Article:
Muqtada al-Sadr is best remembered for being a thorn in the side of the Americans during the occupation of Iraq after the 2003 invasion. During that period he was able to mobilize Shiites in a way few in Iraq were capable of at the time. He even once directed his well-organized Shiite militia to kill American troops. The U.S. at the time debated having him killed, but instead ordered him arrested—which never happened. After the end of the occupation, al-Sadr disappeared from international headlines and now has reappeared as a motivating leader of the May 12th parliamentary elections. Given the results of his voting bloc, Sairoun (“Marching to Reform”), Muqtada al-Sadr is now poised to be a major kingmaker in Iraqi politics.
Muqtada’s influence has stemmed from the political legacy of his assassinated father, Grand Ayatollah Muhammad Sadiq al-Sadr, who founded what became known as the Sadrist movement. After the occupation of Iraq Muqtada was able to use that influence to rally the Shiites in Baghdad against the U.S. occupation and the installation of the interim government which favored exiles such as Ahmad Chalabi and Ayad Allawi. Sadr’s influence spread beyond Baghdad to Najaf and Karbala where his militia gained control of hospitals, schools, and mosques. That control gave him much political influence as he could provide services that the Iraqi government was unable to provide at the time.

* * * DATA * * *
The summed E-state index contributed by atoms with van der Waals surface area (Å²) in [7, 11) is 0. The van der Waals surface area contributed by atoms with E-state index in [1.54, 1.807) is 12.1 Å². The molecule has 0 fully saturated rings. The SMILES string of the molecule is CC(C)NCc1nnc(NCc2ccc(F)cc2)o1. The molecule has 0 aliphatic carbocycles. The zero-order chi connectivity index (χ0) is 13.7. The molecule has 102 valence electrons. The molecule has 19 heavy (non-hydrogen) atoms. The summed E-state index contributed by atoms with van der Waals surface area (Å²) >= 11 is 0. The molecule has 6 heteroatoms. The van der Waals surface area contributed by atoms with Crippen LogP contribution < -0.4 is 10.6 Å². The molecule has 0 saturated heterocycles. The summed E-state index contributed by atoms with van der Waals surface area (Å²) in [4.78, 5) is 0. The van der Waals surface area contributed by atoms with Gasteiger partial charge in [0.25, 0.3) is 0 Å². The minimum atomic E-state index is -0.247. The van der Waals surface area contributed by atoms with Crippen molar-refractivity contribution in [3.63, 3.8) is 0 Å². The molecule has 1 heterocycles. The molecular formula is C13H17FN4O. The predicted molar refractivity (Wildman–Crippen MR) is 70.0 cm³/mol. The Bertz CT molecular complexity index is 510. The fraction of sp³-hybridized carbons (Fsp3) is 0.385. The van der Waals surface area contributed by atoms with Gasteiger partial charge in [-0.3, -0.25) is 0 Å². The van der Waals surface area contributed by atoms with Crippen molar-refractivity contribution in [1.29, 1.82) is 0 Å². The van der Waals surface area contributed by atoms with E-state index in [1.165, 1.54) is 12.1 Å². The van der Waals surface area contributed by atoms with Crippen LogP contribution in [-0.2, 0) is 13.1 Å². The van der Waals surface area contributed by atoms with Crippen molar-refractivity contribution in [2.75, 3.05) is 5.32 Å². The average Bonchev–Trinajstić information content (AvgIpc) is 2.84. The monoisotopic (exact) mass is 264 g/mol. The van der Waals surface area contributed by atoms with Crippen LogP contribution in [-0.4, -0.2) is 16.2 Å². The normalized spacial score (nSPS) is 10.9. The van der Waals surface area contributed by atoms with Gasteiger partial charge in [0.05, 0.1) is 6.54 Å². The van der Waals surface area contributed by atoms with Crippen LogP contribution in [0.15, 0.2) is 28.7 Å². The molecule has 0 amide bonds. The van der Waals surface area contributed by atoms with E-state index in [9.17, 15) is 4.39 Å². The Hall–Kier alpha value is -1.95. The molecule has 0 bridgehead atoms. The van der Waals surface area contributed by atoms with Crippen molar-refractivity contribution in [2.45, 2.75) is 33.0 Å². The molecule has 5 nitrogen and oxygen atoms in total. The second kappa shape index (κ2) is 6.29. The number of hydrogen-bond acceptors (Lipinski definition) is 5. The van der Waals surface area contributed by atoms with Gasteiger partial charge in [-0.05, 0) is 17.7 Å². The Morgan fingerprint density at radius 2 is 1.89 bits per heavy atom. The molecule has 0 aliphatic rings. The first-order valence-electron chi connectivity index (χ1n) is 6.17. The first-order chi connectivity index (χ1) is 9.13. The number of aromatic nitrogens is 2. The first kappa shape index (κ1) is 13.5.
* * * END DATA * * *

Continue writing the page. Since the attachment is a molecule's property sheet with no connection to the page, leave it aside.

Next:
The May 12th election results show discontent with Iraq’s sectarian old guard. Sadr’s Sairoun bloc gained the most by winning 55 parliamentary seats, with Prime Minister Haider al-Abadi’s bloc coming in second with 51 seats. Fifty seats went to the bloc represented by Hadi al-Amari, the leader from the Iranian backed Badr Brigades. Iranian influence is an issue Muqtada al-Sadr has been railing against. While his bloc’s strong showing in the election does gain him influence, Sadr has to form an inclusive coalition to govern. He has given attention to forming a coalition to various Kurdish, Sunni, and Shia parties, however he has ignored parties with ties to Iran. This is because he wants to be seen as an Iraqi nationalist who stands up to Iran.
Muqtada al-Sadr’s strong showing in this month’s Iraqi elections caught the U.S., Saudi Arabia, Iran, and even fellow Iraqis by surprise. What he chooses to do with his newfound influence remains to be seen in the coming months. The region will be watching him closely. Even though past dealings with Sadr have been painful, and seeing him on the rise again brings back sour memories, these elections—the largest parliamentary elections in 15 years—were peaceful, free, and fair.